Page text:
Page last updated at 13:22 GMT, Sunday, 15 June 2008 14:22 UK

Tory criticism over files blunder

Blunders involving sensitive official information have hit the headlines

The Conservatives have accused the government of presiding over "a culture of carelessness" after a second set of sensitive papers was left on a train.

The files - on terrorist funding, drugs trafficking and money laundering - were handed to the Independent on Sunday.

Dame Pauline Neville-Jones, shadow security spokesman, said those responsible for handling confidential information were "flouting" the rules.

The foreign secretary told the BBC the incident was "completely inexcusable".

The documents were found on train bound for London Waterloo on 11 June, the same day that a batch of papers classified "UK Top Secret" and relating to intelligence assessments of Iraq and al-Qaeda, were handed to the BBC after being left by a senior official on a train.

Chairman of the Home Affairs Select Committee Keith Vaz said he would ask Home Secretary Jacqui Smith to appear before the committee next week to explain whether either blunder could hamper the country's fight against terrorism.

Mr Vaz said: "Until the inquiry has been concluded and we are told how these extraordinary events occurred, no official, no matter how senior, should be allowed to take classified or confidential documents outside their offices for whatever reason."

'Utmost seriousness'

The foreign secretary confirmed there would be a thorough investigation into the latest incident.

"The government takes all reports of security breaches extremely seriously. These sorts of lapses are completely inexcusable," David Miliband said.

It's frankly an appalling blow to the government's efforts to tackle financial flows underpinning both organised crime and terrorism
Chris Huhne
Lib Dem home affairs spokesman

"I know that this will be taken with the utmost seriousness and will be followed up to ensure that there isn't a further threat to the national interest."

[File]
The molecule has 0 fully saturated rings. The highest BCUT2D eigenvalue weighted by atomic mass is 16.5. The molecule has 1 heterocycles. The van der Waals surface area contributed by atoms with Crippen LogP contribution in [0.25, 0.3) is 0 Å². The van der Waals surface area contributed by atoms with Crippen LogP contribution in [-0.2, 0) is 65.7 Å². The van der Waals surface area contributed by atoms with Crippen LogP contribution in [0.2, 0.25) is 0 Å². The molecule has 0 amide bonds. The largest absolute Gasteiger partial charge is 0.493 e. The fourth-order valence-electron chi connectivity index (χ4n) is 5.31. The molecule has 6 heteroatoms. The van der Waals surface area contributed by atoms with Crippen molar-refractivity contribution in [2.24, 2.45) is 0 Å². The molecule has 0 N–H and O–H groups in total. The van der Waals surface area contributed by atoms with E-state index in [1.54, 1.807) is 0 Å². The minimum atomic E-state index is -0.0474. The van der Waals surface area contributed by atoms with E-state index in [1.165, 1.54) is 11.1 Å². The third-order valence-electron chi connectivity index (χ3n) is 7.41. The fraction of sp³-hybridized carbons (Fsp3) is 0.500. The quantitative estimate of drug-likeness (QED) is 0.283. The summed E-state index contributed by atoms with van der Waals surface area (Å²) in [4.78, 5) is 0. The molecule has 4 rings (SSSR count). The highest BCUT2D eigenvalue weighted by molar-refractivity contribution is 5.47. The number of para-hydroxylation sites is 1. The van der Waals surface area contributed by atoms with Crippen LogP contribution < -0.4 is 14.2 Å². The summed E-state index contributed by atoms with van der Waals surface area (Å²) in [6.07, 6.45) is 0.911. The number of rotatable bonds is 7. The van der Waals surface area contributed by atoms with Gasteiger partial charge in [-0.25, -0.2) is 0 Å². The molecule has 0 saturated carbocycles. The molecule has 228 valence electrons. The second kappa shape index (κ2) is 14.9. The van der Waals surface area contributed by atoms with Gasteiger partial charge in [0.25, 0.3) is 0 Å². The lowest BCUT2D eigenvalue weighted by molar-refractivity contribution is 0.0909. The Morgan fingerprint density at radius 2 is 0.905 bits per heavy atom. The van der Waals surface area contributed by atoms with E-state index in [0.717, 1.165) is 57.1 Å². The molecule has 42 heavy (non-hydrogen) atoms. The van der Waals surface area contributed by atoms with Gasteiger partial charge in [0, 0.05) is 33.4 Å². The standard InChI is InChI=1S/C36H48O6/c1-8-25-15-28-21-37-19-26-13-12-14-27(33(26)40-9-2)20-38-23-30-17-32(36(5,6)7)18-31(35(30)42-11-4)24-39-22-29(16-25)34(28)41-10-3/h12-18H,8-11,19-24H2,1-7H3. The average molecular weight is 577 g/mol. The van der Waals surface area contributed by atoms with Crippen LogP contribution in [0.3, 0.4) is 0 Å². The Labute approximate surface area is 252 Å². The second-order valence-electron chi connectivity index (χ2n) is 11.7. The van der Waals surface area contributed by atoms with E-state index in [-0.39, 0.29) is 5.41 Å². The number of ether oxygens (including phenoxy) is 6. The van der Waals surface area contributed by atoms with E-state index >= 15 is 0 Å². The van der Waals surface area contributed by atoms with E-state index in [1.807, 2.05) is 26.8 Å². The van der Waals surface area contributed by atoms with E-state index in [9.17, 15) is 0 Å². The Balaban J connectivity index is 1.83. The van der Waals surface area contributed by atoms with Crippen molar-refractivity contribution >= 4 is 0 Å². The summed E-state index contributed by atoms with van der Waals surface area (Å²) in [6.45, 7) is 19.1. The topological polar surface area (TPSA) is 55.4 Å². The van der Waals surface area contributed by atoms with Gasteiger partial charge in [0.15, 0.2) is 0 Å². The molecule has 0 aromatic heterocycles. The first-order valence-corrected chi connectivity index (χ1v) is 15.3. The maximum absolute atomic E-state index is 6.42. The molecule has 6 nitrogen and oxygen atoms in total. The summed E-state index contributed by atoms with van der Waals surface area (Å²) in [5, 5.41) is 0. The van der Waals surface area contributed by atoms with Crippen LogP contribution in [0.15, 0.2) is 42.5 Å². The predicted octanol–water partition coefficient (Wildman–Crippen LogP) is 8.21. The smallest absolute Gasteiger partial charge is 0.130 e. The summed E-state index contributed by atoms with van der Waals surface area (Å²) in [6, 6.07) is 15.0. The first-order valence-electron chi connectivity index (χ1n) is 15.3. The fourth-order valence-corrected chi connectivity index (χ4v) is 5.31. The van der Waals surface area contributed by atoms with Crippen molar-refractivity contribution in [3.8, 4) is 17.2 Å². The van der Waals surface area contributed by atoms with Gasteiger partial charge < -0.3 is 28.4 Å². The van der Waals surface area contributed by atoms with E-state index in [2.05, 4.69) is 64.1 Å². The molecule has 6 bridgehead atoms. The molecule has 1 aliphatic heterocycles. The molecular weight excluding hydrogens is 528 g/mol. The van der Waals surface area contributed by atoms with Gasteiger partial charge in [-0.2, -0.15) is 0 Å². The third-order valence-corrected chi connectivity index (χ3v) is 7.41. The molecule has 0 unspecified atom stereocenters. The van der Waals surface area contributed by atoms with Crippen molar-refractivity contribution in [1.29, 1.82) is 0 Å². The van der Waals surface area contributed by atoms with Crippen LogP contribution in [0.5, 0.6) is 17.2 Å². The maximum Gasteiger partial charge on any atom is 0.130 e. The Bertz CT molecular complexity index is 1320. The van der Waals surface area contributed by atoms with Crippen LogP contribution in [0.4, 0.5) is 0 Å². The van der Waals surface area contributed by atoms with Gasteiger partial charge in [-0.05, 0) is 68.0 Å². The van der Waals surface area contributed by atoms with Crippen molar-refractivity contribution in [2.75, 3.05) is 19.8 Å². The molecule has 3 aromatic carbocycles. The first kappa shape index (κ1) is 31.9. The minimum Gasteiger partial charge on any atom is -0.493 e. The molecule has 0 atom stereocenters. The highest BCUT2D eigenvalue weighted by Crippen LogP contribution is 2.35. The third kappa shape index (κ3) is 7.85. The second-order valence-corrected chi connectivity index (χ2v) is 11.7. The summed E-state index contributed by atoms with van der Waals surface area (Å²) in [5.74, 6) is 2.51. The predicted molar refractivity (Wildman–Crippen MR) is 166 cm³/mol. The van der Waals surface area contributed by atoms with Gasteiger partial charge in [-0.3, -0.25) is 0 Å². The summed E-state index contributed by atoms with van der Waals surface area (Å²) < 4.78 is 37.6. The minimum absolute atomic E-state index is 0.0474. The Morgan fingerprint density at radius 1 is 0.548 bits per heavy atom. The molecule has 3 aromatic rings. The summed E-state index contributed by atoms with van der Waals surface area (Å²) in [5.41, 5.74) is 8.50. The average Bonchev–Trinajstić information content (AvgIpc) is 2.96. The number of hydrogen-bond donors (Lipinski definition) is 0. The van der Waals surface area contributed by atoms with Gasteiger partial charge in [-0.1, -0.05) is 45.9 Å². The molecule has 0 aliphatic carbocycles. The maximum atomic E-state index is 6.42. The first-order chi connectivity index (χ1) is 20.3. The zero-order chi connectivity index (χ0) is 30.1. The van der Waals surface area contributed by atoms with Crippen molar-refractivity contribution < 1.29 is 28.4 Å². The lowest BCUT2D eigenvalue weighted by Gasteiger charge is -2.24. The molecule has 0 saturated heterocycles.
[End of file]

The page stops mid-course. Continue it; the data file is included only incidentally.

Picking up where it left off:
Earlier a Treasury spokesman said the government was "extremely concerned" about the lapse in security and would be "taking steps to ensure that it doesn't happen in the future".

Some of the documents, about a meeting of financial crime experts, were said to have included publicly available material.

They also the apparently include briefing notes for a meeting of the international Financial Action Task Force (FATF) to be held in 11 Downing Street next week.

Dame Pauline said it was "yet another example of a lapse in discipline" by the government.

"I think it is a culture of carelessness," she said.

"People taking rules in departments - and all departments do have rules on the whole question of the protection of government information - not taking them seriously and flouting them."

Dame Pauline called for greater controls to protect secret official information.

"We have to have much more long-term, independent governance and supervision and investigation of the custody of sensitive information.

"In other words, we have to have people who are appointed by government who are trusted, who actually supervise the handling of government information inside the machinery of government on a daily basis."

The new Shadow Home Secretary Dominic Grieve said there was "a systems failure going on".

Chris Huhne, Liberal Democrat home affairs spokesman, said the incident was "deeply embarrassing".

Keith Vaz said secret documents should not be taken out of the office

"It's frankly an appalling blow to the government's efforts to tackle financial flows underpinning both organised crime and terrorism and it really shows us up as the chair of international efforts to deal with this problem."

Documents returned

The Cabinet Office and the Metropolitan Police launched inquiries into the documents handed into the BBC - the latest in a series of blunders involving sensitive official information.

But Scotland Yard said it was not involved in investigating the latest case. The Independent on Sunday said it had returned the documents and would not be divulging any details contained in them.

The confidential files were said to include details of how trade and banking systems could be manipulated to finance illicit weapons of mass destruction in Iran.

They also discussed methods of terrorist funding and the potential fraud of commercial websites and international internet payment systems.

The FATF conference is due to begin on Monday at the QE2 Conference Centre in Westminster, opposite the Houses of Parliament.

The FATF was established by the 1989 G7 summit in Paris to spearhead efforts to counter the use of the international financial system by criminals.

It has since expanded to 34 members.


The BBC is not responsible for the content of external internet sites

Has China's housing bubble burst?
How the world's oldest clove tree defied an empire
Why Royal Ballet principal Sergei Polunin quit


Americas Africa Europe Middle East South Asia Asia Pacific